ONCE CONSIDERED AN environmental nuisance at best and a dangerous poison at worst, nitric oxide (NO) has been discovered to be an important biologic messenger, sending a shock wave through the scientific community. This article briefly reviews the discovery of NO as a regulator of vascular muscle tone and describes important events on its road to fame. The application of inhaled NO (iNO) for the treatment of hypoxic respiratory failure in neonates is discussed.
Your search for all content returned 27 results
THE VERB PALLIATE COMES FROM the Late Latin palliatus, past participle of palliare, to cloak, conceal. Merriam-Webster Online defines palliate as “to reduce the violence of (a disease)” or “to moderate the intensity of” something.1 Understanding the features of palliative care can challenge NICU staff, whose focus is primarily promotion of the neonate’s survival and healing. Many staff members may be ill prepared to assist the family of a newborn who is dying.2
ACCORDING TO 2003 CENTERS for Disease Control and Prevention statistics, bacterial sepsis of the newborn is the eighth leading cause of death among neonates of all races and both sexes in the U.S., with a mortality rate of 18.9 per 100,000 live births, and necrotizing enterocolitis (NEC) is the thirteenth leading cause of death, with a mortality rate of 9.9 per 100,000 live births.1 Because these entities present such a significant public health challenge, researchers have been exploring various modalities, including immunomodulation, to enhance the neonatal immune system. Generally, the immunomodulators studied work through indirect stimulation or augmentation of the immune system.
CYTOMEGALOVIRUS (CMV), a member of the herpesvirus family, is the most common virus passed from the mother to the fetus. According to the Centers for Disease Control and Prevention (CDC), approximately 1 in 150 children is born with congenital CMV infection.1 Neonates may also acquire CMV during delivery, via blood transfusions, or through breast milk. Both prenatally and perinatally infected infants are at risk for developing short-term effects and long-term sequelae and are candidates for antiviral therapy.2 Each year, approximately 8,000 children suffer permanent disabilities secondary to CMV infection.1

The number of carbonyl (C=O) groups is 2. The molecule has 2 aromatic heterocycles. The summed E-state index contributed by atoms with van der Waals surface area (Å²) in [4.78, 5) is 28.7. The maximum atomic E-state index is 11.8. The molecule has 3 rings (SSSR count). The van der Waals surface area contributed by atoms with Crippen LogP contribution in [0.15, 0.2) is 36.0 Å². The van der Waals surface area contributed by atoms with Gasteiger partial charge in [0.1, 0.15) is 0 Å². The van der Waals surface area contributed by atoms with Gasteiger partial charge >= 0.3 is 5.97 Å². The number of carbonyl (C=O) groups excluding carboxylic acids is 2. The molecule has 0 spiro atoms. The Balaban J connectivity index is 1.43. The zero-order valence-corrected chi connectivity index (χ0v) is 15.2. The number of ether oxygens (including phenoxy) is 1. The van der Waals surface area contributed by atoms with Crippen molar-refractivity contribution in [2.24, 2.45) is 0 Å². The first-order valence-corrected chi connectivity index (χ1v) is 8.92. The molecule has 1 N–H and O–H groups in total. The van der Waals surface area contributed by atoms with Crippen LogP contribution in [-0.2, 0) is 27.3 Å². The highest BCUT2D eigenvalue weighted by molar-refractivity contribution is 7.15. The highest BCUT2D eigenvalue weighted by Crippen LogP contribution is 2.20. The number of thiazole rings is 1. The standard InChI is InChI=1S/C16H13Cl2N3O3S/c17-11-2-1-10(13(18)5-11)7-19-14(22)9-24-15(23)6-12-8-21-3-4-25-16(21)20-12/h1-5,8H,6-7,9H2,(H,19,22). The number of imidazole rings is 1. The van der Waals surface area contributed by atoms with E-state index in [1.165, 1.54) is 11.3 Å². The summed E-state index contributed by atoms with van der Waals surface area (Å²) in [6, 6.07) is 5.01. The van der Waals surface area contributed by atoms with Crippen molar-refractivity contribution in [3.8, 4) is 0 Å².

ARTERIAL VASCULAR ACCESS IS often essential to the management of critically ill neonates. If umbilical artery access cannot be obtained or is otherwise contraindicated, peripheral vascular access becomes necessary. Clinical experience has shown that cannulized peripheral arteries may develop vasospasm, however, resulting in catheter failure. When this occurs, blood cannot be drawn or dripped from the peripheral arterial catheter, and the arterial waveform may be dampened or flat.
- Go to article: Steps 1 and 2: Asking a Compelling Clinical Question and Searching for the Best Evidence
A compelling clinical question using the PICOT format sets the stage for a successful search for relevant evidence. This column describes the PICOT format with examples for each component and uses a specific example to demonstrate, through a first-person librarian narrative, how to conduct a literature search for relevant evidence.
It stands to reason that competency in every area of practice, including the evidence-based practice process, improves through participation in the practice. But before engagement in the evidence-based practice process can occur, Melnyk and Fineout-Overholt1 assert, there must be a “spirit of inquiry.” This column describes strategies to spark and cultivate a spirit of inquiry for evidence-based practice and barriers that can dampen the spirit.
THE ANCIENTS WROTE OF THE healing properties of honey. A Sumerian tablet, possibly dated 3000 BCE, documents the treatment of an infected skin ulcer with honey. An Egyptian papyrus dated around 2000 BCE notes the use of honey to treat a gaping wound penetrating to the bone near the eyebrow. Aristotle (384–322 BCE) wrote about the use of honey to treat wounds and sore eyes. As with those of other natural substances, the healing benefits of honey were passed from generation to generation. Honey continues to be a popular medicine throughout the world, except in the U.S.1
SEPSIS CONTINUES TO BE A significant cause of neonatal morbidity and mortality. Researchers have been exploring various modalities, including immunomodulation, as adjuncts to antibiotics to enhance the neonatal immune system. Generally, the role of the immunomodulators that have been studied is indirect stimulation or augmentation of the immune system.
SEPSIS CONTINUES TO BE A significant cause of neonatal morbidity and mortality. In a recent study by the National Institute of Child Health and Human Development Neonatal Research Network, 21 percent of very low birth weight neonates older than three days of age had one or more episodes of proven bloodstream sepsis (range for the 15 network centers: 11–32 percent). The study’s authors assert that strategies to decrease the incidence of nosocomial infection and the related social and economic impact are urgently needed.1 Researchers have been exploring various modalities, including immunomodulation, as adjuncts to antibiotics to enhance the neonatal immune system. Generally, immunomodulators act to stimulate or augment the immune system indirectly.